COMPARATIVE STUDY
JOURNAL ARTICLE

A little to a lot or a lot to a little? An analysis of pneumonitis risk from dose-volume histogram parameters of the lung in patients with lung cancer treated with 3-D conformal radiotherapy

Jochen Willner, Andre Jost, Kurt Baier, Michael Flentje
Strahlentherapie und Onkologie: Organ der Deutschen Röntgengesellschaft ... [et Al] 2003, 179 (8): 548-56
14509954

PURPOSE: To determine whether a little dose to a large normal lung volume or a high dose to a small lung volume is more critical for induction of clinical pneumonitis. The second question is if dose-volume histogram (DVH) parameters are more reliable, if the lungs are analyzed as separate organs or as a whole organ.

PATIENTS AND METHODS: We analyzed the clinical and DVH data from 49 patients treated for a thoracic malignancy using 3-D conformal treatment plans. 18 patients had developed a clinical pneumonitis (CTC II or III). The majority of patients (n = 48) received radiochemotherapy for non-small-cell lung cancer (NSCLC) with a combination of paclitaxel and carboplatin. Patients were generally treated 5 fx/week, single dose 2 Gy, using a two-series approach (shrinking field) up to a total dose of 60-70 Gy. For every individual patient, the overall dose distribution was recalculated in the Helax-TMS by means of adding dose plans according to the total dose applied in each series. The lungs were defined both as separate organs and as a whole organ. Low-dose volume (< or = 10 Gy, Vlow), moderate-dose volume (> 10-40 Gy, Vmod) and high-dose volume (> 40 Gy, Vhigh), as well as V10-V40 and mean lung dose (MLD) were defined from the cumulative DVH. Dose-effect relationships were fitted with a logistic regression model.

RESULTS: Manifestation of clinical pneumonitis was within 3 months from termination of irradiation in all cases. For the ipsilateral lung, the incidence of pneumonitis was closely correlated to Vhigh. The pneumonitis rate increased from 13% up to 60%. By contrast, with increasing Vlow the pneumonitis rate dropped to < 10%. A similar but less pronounced effect was seen for the total lung. The lung volumes Vlow, Vmod and Vhigh of the ipsilateral, contralateral and whole lung were significantly correlated to the corresponding MLD. The incidence of pneumonitis increased with increasing MLD for the ipsilateral lung with a D50 of 32 Gy and a gamma 50 of 0.98. For the whole lung, the observed increase was less steep. MLD showed a close correlation to NTCP calculated by the Kutcher model. However, NTCP calculation overestimated the pneumonitis risk for the ipsilateral lung and underestimated the risk for the whole lung due to the steeper gradient. The logistic regression curve for the DVH parameters V10-V40 showed an increase of steepness toward higher doses. From the logistic regression curves, a DVH template indicating critical borders of V10-V40 was generated for the ipsilateral as well as for the total lung.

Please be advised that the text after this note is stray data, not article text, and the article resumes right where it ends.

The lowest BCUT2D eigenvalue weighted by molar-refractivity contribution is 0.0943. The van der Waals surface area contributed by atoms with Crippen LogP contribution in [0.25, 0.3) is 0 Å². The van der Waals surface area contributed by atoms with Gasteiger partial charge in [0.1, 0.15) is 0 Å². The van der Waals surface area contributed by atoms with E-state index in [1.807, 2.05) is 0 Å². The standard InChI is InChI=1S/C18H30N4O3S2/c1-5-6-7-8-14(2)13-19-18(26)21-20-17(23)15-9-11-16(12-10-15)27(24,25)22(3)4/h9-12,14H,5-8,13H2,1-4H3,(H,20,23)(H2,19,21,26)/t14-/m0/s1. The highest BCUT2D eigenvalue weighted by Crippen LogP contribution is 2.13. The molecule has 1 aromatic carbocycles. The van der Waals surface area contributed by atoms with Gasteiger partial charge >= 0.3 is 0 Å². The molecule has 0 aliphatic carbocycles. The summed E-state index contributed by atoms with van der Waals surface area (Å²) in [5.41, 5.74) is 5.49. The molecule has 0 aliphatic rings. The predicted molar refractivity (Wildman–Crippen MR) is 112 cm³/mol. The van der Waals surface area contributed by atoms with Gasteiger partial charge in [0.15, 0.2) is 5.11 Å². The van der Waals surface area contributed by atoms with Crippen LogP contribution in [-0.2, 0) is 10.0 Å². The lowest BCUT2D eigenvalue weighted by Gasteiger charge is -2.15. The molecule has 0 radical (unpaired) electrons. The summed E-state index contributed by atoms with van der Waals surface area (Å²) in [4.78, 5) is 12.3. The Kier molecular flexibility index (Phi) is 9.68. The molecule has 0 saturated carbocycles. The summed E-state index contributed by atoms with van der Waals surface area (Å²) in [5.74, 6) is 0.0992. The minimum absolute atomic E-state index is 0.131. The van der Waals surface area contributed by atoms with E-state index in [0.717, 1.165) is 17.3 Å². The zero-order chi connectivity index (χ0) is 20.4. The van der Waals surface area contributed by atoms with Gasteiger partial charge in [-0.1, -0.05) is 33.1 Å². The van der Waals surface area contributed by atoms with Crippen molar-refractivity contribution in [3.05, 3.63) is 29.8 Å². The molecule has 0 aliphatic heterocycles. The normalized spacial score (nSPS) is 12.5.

CONCLUSION: Our data indicate that it is reasonable to disperse the dose outside the target volume over large areas in order to reduce the volumes of lung receiving > 40 Gy. Reducing the high-dose volume reduces the pneumonitis rate more than a corresponding reduction in the low-dose regions of the DVH. Landmarks for DVH optimization as defined in this analysis may serve as a basis for DVH contrains in IMRT planning. Separate organ analysis produced more reliable results and should be preferred to whole-organ analysis, if techniques mainly involving one side of the lung are applied. Further validation of these constraints is necessary prior to general recommendation.

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